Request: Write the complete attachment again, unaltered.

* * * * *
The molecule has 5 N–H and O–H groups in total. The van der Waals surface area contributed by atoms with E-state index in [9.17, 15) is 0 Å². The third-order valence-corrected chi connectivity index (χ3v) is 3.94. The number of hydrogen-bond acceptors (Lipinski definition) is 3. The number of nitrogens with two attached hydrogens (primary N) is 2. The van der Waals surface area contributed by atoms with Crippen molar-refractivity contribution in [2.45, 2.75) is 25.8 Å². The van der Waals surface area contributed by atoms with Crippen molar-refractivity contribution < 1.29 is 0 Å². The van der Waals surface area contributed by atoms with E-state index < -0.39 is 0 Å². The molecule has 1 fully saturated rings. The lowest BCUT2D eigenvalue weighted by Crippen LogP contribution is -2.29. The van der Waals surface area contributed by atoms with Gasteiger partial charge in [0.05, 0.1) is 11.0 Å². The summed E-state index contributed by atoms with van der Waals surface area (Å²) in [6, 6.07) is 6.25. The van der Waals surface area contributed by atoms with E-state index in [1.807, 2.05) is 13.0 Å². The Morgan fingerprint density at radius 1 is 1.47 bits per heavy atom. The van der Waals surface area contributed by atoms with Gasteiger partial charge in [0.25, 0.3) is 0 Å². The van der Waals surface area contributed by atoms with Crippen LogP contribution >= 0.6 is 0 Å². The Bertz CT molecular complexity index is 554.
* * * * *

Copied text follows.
The molecule has 5 N–H and O–H groups in total. The van der Waals surface area contributed by atoms with E-state index in [9.17, 15) is 0 Å². The third-order valence-corrected chi connectivity index (χ3v) is 3.94. The number of hydrogen-bond acceptors (Lipinski definition) is 3. The number of nitrogens with two attached hydrogens (primary N) is 2. The van der Waals surface area contributed by atoms with Crippen molar-refractivity contribution in [2.45, 2.75) is 25.8 Å². The van der Waals surface area contributed by atoms with Crippen molar-refractivity contribution < 1.29 is 0 Å². The van der Waals surface area contributed by atoms with E-state index < -0.39 is 0 Å². The molecule has 1 fully saturated rings. The lowest BCUT2D eigenvalue weighted by Crippen LogP contribution is -2.29. The van der Waals surface area contributed by atoms with Gasteiger partial charge in [0.05, 0.1) is 11.0 Å². The summed E-state index contributed by atoms with van der Waals surface area (Å²) in [6, 6.07) is 6.25. The van der Waals surface area contributed by atoms with E-state index in [1.807, 2.05) is 13.0 Å². The Morgan fingerprint density at radius 1 is 1.47 bits per heavy atom. The van der Waals surface area contributed by atoms with Gasteiger partial charge in [0.25, 0.3) is 0 Å². The van der Waals surface area contributed by atoms with Crippen LogP contribution >= 0.6 is 0 Å². The Bertz CT molecular complexity index is 554.